• Consider new sources of talent: R&D leaders should consider new sources of talent outside of their four walls. For example, companies might be able to gain more insight from patients who are treated as collaborators, rather than subjects, in the research process. Patients can participate on advisory boards, study pilots, surveys, focus groups, and can offer input through crowdsourcing. Company leaders might want to consider crowdsourcing input on other aspects of drug development from external stakeholders or leveraging gig workers to help manage capacity constraints.

We believe it is imperative that biopharmaceutical companies develop a strategy to reverse the trend of declining returns. They should find ways to collaborate—with other companies and with stakeholders, including patient advocacy groups and academic entities. Company leaders also should ensure they are connected to technology companies that are working on products and services that could help improve their R&D. But they should begin with a clear vision for how digital transformation can improve returns. Digital transformation can be a multi-year process, and people who possess backgrounds in technology and data analytics are in high demand across all industries. Biopharma companies have a real opportunity to streamline R&D processes, reverse declining returns, and focus on developing new cures.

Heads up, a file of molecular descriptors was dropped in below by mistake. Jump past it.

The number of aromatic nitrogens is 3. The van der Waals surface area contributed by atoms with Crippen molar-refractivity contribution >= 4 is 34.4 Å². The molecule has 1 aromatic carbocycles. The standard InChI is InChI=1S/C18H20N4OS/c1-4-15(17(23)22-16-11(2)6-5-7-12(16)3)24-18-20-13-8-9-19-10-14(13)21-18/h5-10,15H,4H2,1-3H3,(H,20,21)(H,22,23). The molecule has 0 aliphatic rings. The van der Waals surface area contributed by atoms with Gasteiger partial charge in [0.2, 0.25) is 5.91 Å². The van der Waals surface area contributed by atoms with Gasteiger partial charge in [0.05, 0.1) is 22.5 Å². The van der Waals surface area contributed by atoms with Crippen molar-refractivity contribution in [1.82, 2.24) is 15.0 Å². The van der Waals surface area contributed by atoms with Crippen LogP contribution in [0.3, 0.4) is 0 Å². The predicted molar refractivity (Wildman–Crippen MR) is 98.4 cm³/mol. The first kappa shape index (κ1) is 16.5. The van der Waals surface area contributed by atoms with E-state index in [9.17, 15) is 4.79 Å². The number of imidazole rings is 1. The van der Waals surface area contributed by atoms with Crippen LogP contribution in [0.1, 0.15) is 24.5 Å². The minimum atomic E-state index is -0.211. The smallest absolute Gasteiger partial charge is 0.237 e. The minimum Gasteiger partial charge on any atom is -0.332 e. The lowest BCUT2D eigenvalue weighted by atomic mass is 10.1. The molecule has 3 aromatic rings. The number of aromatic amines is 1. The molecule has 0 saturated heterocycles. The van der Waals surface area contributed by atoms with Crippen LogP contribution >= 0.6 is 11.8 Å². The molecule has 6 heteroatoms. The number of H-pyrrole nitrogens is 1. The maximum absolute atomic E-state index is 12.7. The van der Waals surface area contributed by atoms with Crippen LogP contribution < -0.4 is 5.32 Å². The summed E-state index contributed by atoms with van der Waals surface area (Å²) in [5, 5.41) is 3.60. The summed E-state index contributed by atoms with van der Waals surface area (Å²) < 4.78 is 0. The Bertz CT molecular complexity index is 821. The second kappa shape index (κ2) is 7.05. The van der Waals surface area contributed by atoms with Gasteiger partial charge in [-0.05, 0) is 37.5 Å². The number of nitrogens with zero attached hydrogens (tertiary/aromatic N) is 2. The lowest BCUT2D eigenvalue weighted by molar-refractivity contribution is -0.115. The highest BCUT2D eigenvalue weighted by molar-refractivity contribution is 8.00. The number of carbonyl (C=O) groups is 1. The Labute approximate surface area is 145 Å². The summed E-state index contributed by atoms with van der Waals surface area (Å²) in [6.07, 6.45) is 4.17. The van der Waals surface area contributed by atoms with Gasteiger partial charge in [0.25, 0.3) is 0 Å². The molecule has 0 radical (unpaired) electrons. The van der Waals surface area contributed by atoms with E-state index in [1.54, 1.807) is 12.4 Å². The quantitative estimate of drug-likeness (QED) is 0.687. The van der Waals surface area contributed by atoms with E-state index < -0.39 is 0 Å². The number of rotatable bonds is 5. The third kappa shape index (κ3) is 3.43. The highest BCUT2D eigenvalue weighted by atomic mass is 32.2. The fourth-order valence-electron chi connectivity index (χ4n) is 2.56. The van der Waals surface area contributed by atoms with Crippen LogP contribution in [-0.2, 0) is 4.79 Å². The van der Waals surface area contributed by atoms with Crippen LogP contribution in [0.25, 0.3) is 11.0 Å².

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1 2018 New Drug Therapy Approvals, FDA Center for Drug Evaluation and Research, January 2019 (


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In the News

In proposed payment notice for exchange plans, CMS looks to change prescription drug benefit, seeks comments on silver-loading

On January 17, the US Centers for Medicare and Medicaid Services (CMS) released its proposed Notice of Payment and Benefit Parameters for 2020. The proposed rule sets provisions for federal and state-based exchanges, health plans in the individual, small-group, and large-group markets, and self-funded group health plans. The major provisions include:

  • Request for comments on how to end “silver-loading:” CMS expressed support for a legislative solution to appropriate cost-sharing reduction (CSR) payments to help end silver-loading, where higher premiums for silver-tier plans sold through an exchange result in larger federal subsidies for enrollees.
  • Request for comments on the auto re-enrollment process: CMS is seeking public comment on ways to enhance the auto-enrollment process to reduce errors and potential misspending. According to CMS, consumers aren’t aware of changes to their health coverage and might not update their tax-credit eligibility if they are automatically re-enrolled.
  • Changes to the prescription drug benefit: The proposed rule would give tools to health plans to manage drug costs, including:
    • Allowing health plans to make mid-year formulary changes when the generic equivalent of a prescription drug becomes available. Plans would have to allow enrollees to request coverage for brand-name drugs that were removed from formularies when this formulary change happened.
    • Permitting health plans to exclude certain cost-sharing toward a patient’s annual limit if the patient elects a brand-name drug when a medically appropriate generic is available.
    • Permitting plans to exclude drug manufacturer coupons from counting toward patients' annual limitations on cost-sharing if a medically appropriate generic drug is available.